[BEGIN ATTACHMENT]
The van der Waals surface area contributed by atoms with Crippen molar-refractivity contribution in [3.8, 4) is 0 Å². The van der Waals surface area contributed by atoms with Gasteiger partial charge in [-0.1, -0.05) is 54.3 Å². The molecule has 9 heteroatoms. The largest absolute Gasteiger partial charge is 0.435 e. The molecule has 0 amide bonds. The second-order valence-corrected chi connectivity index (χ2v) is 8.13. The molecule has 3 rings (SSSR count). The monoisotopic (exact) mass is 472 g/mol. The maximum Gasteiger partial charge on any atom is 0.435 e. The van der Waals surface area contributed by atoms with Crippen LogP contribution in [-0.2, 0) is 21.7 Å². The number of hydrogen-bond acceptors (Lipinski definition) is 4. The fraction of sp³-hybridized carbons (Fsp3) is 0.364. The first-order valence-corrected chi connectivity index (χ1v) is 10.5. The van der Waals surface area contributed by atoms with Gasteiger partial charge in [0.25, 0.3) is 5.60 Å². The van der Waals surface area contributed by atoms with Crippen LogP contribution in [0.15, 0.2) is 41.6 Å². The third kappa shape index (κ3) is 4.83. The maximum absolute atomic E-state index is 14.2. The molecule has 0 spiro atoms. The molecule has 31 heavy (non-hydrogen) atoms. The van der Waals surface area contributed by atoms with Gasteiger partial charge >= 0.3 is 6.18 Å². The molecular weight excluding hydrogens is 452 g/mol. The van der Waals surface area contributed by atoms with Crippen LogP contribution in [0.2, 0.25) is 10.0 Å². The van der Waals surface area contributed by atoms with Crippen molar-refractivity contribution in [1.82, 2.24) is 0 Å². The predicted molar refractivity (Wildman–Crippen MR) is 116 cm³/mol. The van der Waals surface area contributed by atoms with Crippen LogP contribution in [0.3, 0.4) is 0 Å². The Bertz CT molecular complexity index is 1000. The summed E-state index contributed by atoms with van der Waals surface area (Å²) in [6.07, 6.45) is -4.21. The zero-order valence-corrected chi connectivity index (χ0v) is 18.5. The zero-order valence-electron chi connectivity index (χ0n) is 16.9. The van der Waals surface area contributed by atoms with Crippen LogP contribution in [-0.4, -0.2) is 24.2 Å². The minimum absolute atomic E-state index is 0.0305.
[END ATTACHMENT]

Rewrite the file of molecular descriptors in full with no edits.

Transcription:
The van der Waals surface area contributed by atoms with Crippen molar-refractivity contribution in [3.8, 4) is 0 Å². The van der Waals surface area contributed by atoms with Gasteiger partial charge in [-0.1, -0.05) is 54.3 Å². The molecule has 9 heteroatoms. The largest absolute Gasteiger partial charge is 0.435 e. The molecule has 0 amide bonds. The second-order valence-corrected chi connectivity index (χ2v) is 8.13. The molecule has 3 rings (SSSR count). The monoisotopic (exact) mass is 472 g/mol. The maximum Gasteiger partial charge on any atom is 0.435 e. The van der Waals surface area contributed by atoms with Crippen LogP contribution in [-0.2, 0) is 21.7 Å². The number of hydrogen-bond acceptors (Lipinski definition) is 4. The fraction of sp³-hybridized carbons (Fsp3) is 0.364. The first-order valence-corrected chi connectivity index (χ1v) is 10.5. The van der Waals surface area contributed by atoms with Gasteiger partial charge in [0.25, 0.3) is 5.60 Å². The van der Waals surface area contributed by atoms with Crippen LogP contribution in [0.15, 0.2) is 41.6 Å². The third kappa shape index (κ3) is 4.83. The maximum absolute atomic E-state index is 14.2. The molecule has 0 spiro atoms. The molecule has 31 heavy (non-hydrogen) atoms. The van der Waals surface area contributed by atoms with Gasteiger partial charge >= 0.3 is 6.18 Å². The molecular weight excluding hydrogens is 452 g/mol. The van der Waals surface area contributed by atoms with Crippen LogP contribution in [0.2, 0.25) is 10.0 Å². The van der Waals surface area contributed by atoms with Crippen molar-refractivity contribution in [1.82, 2.24) is 0 Å². The predicted molar refractivity (Wildman–Crippen MR) is 116 cm³/mol. The van der Waals surface area contributed by atoms with Crippen LogP contribution in [0.3, 0.4) is 0 Å². The Bertz CT molecular complexity index is 1000. The summed E-state index contributed by atoms with van der Waals surface area (Å²) in [6.07, 6.45) is -4.21. The zero-order valence-corrected chi connectivity index (χ0v) is 18.5. The zero-order valence-electron chi connectivity index (χ0n) is 16.9. The van der Waals surface area contributed by atoms with Crippen LogP contribution in [-0.4, -0.2) is 24.2 Å². The minimum absolute atomic E-state index is 0.0305.